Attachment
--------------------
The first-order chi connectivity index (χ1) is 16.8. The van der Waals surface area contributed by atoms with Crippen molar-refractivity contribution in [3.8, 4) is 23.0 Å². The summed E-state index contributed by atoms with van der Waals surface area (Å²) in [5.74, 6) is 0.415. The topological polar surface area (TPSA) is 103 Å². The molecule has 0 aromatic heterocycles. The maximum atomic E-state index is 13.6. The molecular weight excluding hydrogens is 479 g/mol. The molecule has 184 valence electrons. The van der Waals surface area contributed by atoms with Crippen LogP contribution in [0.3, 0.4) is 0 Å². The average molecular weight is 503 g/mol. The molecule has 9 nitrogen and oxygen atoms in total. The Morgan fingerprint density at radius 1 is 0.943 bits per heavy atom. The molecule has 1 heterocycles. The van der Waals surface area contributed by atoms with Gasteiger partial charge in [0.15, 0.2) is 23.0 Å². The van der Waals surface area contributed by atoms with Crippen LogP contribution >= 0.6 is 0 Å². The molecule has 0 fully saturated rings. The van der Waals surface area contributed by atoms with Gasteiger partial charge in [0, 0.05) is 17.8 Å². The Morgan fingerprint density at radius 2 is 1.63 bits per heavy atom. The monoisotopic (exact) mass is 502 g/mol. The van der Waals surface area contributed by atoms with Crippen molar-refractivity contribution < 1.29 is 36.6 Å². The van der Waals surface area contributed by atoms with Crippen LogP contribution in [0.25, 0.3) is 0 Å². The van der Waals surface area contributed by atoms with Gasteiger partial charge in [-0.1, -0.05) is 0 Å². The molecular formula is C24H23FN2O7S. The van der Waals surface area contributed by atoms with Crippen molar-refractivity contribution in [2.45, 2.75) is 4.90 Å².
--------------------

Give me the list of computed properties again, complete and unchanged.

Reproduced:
The first-order chi connectivity index (χ1) is 16.8. The van der Waals surface area contributed by atoms with Crippen molar-refractivity contribution in [3.8, 4) is 23.0 Å². The summed E-state index contributed by atoms with van der Waals surface area (Å²) in [5.74, 6) is 0.415. The topological polar surface area (TPSA) is 103 Å². The molecule has 0 aromatic heterocycles. The maximum atomic E-state index is 13.6. The molecular weight excluding hydrogens is 479 g/mol. The molecule has 184 valence electrons. The van der Waals surface area contributed by atoms with Crippen LogP contribution in [0.3, 0.4) is 0 Å². The average molecular weight is 503 g/mol. The molecule has 9 nitrogen and oxygen atoms in total. The Morgan fingerprint density at radius 1 is 0.943 bits per heavy atom. The molecule has 1 heterocycles. The van der Waals surface area contributed by atoms with Gasteiger partial charge in [0.15, 0.2) is 23.0 Å². The van der Waals surface area contributed by atoms with Crippen LogP contribution >= 0.6 is 0 Å². The molecule has 0 fully saturated rings. The van der Waals surface area contributed by atoms with Gasteiger partial charge in [0, 0.05) is 17.8 Å². The Morgan fingerprint density at radius 2 is 1.63 bits per heavy atom. The monoisotopic (exact) mass is 502 g/mol. The van der Waals surface area contributed by atoms with Crippen molar-refractivity contribution < 1.29 is 36.6 Å². The van der Waals surface area contributed by atoms with Crippen LogP contribution in [0.25, 0.3) is 0 Å². The van der Waals surface area contributed by atoms with Gasteiger partial charge in [-0.1, -0.05) is 0 Å². The molecular formula is C24H23FN2O7S. The van der Waals surface area contributed by atoms with Crippen molar-refractivity contribution in [2.45, 2.75) is 4.90 Å².